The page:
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An Ozarks Heritage Lives On

“Tradition is not the worship of ashes, but the preservation of fire.”
― Gustav Mahler

If you take a look around at any grocery store, waiting room, classroom, cubicle, you name it, it is unavoidable.  Human progress is rolling forward and we’re more efficient than we’ve ever been.  Accomplishing more with technology than our forefathers would have ever thought possible.

In the face of this progress there have been some casualties.  Consumerism makes it perfectly acceptable to trash something your grandpa would have repurposed 3 different ways before ever dreaming of discarding.  Along with the disposable nature of things purchased, the desire, interest, and often work ethic required to physically create something new is almost lost.  Is there anything more appealing some days than to return to a simpler way of life?  What follows is one example to capture a piece of that if you’re willing to commit some time and effort.

While I’ve had interest in reading the work of author Larry Dablemount of Lightnin’ Ridge Publications I have not had time to really pursue recreational reading lately.  An old friend from high school, Bob Schwab brought his works to my attention and his books look like a perfect winter holdover reading.  What fascinated me most however was when Bob let me know he was planning on building his own wooden john boat.  Not being the handy type myself, I was definitely inclined to see someone else try this first. What follows is a simple photographic journal that illustrates what the process of building your own wooden john boat might look like.  

June 14, 2019

“Book says it’s a 16-20 hour job, start to finish. I think that is BS. Kids and I may give it a try. 2 weekends and evenings should get it done.”

June 20, 2019

“Already gathered up some scrap we had laying around and started on our forms.”

June 27, 2019

“Need to fit the front and rear. Then the bottom. Been slow going.”

July 5, 2019

“She is laying out the spacing for screw holes.”

July 17, 2019

“First time flipped upright”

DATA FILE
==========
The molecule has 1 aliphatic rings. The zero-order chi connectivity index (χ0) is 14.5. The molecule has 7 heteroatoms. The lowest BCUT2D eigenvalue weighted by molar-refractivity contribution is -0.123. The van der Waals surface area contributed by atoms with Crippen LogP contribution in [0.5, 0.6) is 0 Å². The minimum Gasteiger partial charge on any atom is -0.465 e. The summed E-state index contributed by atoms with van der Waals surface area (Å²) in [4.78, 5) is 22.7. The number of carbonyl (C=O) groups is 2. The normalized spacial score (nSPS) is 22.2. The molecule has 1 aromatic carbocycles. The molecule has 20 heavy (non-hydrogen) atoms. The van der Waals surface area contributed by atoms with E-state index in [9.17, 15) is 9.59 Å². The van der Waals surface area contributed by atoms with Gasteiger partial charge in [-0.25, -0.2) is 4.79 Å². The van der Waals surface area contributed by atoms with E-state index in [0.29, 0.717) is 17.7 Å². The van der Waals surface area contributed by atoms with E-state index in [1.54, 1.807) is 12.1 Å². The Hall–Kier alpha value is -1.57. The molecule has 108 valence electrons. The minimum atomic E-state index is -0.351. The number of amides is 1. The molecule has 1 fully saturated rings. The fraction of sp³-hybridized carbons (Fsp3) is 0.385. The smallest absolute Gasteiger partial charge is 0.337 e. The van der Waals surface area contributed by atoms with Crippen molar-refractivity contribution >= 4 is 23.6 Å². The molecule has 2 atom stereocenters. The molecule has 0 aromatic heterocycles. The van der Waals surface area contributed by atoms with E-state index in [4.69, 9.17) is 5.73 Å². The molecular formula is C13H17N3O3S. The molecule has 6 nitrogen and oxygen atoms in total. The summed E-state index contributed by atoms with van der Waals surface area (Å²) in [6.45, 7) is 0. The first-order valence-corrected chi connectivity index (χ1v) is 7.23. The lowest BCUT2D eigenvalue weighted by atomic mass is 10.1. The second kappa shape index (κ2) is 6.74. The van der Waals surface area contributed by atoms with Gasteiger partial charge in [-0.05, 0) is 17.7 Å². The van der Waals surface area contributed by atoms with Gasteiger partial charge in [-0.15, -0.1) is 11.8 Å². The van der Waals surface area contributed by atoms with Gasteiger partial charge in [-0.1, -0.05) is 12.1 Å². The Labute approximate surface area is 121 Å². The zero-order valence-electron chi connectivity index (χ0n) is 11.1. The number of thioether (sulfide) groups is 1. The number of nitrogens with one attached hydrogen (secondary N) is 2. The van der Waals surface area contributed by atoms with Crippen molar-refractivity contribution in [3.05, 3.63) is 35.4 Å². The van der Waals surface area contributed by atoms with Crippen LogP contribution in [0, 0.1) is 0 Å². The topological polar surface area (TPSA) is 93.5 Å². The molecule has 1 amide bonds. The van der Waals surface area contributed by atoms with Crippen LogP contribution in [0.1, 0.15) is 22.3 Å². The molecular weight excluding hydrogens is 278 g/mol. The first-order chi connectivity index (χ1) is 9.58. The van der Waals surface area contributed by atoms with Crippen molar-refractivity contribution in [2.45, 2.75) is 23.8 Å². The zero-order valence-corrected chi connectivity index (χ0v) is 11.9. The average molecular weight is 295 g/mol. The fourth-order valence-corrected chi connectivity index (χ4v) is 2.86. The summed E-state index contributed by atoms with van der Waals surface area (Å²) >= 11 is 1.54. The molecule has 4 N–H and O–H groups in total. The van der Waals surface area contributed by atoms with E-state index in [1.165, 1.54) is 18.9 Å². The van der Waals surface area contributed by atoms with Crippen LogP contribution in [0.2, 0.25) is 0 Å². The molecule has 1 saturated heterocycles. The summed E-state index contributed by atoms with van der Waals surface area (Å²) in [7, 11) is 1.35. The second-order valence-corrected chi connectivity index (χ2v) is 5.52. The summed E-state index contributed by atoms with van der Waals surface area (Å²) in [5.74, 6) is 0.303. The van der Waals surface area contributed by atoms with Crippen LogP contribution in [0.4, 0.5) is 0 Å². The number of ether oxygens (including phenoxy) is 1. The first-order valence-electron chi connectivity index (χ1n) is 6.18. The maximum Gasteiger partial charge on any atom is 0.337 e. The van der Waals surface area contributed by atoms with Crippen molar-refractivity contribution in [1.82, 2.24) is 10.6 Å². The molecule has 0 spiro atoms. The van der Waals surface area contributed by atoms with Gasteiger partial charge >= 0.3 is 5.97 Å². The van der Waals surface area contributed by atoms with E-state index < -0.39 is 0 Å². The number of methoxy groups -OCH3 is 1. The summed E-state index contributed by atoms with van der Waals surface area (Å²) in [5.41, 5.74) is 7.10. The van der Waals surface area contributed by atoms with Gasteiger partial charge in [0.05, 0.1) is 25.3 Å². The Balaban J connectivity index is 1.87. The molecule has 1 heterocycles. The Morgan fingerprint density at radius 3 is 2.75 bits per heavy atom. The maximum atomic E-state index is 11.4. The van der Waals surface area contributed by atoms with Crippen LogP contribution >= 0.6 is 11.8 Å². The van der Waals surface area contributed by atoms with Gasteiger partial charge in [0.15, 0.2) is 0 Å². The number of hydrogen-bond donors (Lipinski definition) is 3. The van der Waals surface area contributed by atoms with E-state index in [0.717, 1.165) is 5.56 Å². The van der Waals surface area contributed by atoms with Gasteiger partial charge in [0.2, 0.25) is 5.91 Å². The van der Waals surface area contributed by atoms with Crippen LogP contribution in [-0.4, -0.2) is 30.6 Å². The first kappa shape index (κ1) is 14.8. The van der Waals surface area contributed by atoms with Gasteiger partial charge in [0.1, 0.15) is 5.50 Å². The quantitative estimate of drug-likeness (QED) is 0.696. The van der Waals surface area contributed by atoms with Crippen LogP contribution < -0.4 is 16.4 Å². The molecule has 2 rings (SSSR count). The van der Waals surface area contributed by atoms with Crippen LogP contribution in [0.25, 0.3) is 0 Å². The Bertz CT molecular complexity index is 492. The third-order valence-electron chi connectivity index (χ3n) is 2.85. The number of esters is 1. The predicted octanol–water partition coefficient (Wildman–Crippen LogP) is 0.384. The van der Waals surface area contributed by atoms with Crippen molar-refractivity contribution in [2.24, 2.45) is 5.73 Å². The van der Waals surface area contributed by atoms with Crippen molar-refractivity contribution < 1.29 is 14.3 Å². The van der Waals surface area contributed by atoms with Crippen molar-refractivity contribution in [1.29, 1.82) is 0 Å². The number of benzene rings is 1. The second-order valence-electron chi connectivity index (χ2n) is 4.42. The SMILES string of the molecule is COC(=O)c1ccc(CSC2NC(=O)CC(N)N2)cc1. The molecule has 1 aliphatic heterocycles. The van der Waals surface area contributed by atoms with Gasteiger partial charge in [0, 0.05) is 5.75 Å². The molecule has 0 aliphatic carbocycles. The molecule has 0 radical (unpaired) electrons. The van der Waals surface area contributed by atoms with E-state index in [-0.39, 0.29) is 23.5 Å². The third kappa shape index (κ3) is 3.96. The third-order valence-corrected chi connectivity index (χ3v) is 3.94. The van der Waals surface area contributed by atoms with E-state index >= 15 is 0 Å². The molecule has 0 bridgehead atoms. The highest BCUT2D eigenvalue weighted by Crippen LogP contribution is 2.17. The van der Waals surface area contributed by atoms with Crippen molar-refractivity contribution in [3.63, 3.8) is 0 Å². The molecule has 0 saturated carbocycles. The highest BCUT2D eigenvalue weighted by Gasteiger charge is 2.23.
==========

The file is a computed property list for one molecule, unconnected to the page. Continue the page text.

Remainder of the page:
July 28, 2019

“First coat inside and sides.”

July 31, 2019

“100% done.”

August 10, 2019

“In it now.  Paddled upstream from a low water bridge about 1/2 mile. Float back down. No leaks.”

There are some treasures in life that you don’t appreciate enough until they are gone.  Old men and women’s stories of sacrifice that are unthinkable in today’s era of ultra convenience.  Summers with your kids while they’re little and they still like you.  The simplicity of time in nature, without electronic devices, and teaching your kids about things unthinkable in today’s world.  A time when you would and could build your own stuff.  When a scarcity complex was not a psychological condition but just reality.  Living near the river, camping, and catching your dinner.

Our lives have become more complicated but some things lost on the path to progress should not be forgotten.  Efforts like that of Bob Schwab and his family have made to create this wooden john boat are a prime example that we should all look for something we see falling behind.  A tradition or practice of value from days gone past that still has enduring value.  This blog is all about fishing and it’s a tradition in my family that I intend to carry on for generations.  That love and respect for nature will be an enduring tradition to keep close and pass on to others.  Whatever you’re passionate about, whatever you love, find that equivalent in your world.  Then go do more of it!   Whatever you value, hold on to it, teach others, so they may carry it on to others.